DAVID: I don’t think it’s a “spoiler” to tell readers: By the end of this book, you’ve touched on a lot of our fears and anxieties—and our deep desires as well—as we live through these turbulent times. The book closes with a very strong message of reassurance. You’re telling us, to borrow a line we read so many times in the Bible: Do not be afraid. It’s in Genesis, repeatedly in fact, and Moses repeats it in Exodus, Deuteronomy and Numbers. It’s in the era of the kings, the prophets and the Psalms; Isaiah repeats it. Then, in the New Testament, angels repeat, “Do not be afraid!” Of course, Jesus says the same thing.


Walker Evans a grave in Hale County Alabama

JAMES AGEE described in detail the graveyard he explored with photographer WALKER EVANS. Graves were marked with hand-hewn wooden headboards and footboards and the red clay was mounded up down the center like “an inverted boat.” These were graves of “the poorest” men, women and children, Agee wrote, but the graves were “decorated” with objects the families loved: milk glass, china dinner plates and, on a number of graves, light bulbs were screwed into the raised red soil. Several of Evans’ haunting graveyard photographs are available from the Library of Congress, although none of the light bulb photos are in the Library’s online collection.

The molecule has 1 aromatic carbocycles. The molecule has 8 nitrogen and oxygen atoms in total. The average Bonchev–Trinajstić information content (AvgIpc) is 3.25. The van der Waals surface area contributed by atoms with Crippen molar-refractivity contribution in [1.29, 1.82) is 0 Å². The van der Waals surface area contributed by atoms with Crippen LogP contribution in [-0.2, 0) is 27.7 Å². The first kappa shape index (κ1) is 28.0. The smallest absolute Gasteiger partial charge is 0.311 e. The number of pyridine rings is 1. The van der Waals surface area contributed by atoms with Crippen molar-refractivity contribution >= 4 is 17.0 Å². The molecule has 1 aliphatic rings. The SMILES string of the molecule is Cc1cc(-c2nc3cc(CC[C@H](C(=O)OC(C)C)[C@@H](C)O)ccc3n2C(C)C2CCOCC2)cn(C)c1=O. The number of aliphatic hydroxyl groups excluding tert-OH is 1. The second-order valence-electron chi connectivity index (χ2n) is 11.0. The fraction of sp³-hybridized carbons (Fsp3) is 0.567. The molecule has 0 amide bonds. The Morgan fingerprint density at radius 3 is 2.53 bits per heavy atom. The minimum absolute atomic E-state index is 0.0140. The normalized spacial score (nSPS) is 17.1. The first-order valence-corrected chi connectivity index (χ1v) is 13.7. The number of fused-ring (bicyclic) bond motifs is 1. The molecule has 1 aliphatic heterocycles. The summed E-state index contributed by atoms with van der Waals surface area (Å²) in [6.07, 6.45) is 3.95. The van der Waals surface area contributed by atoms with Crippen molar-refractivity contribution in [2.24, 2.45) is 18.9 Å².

DAVID: By the end of this book, at least some of your readers may learn not to be so afraid of the dark. But you also point out that countless men and women around the world long for light to improve their impoverished lives.

In America, there was a major campaign for rural electrification and many parts of the world don’t have lighting at night, to this day. There’s a very poignant scene in your book in which you describe the writer James Agee and the photographer Walker Evans traveling through the rural South in the 1930s. They happened upon a graveyard used by the poorest of farming families in which loved ones placed symbols of great hopes on the graves.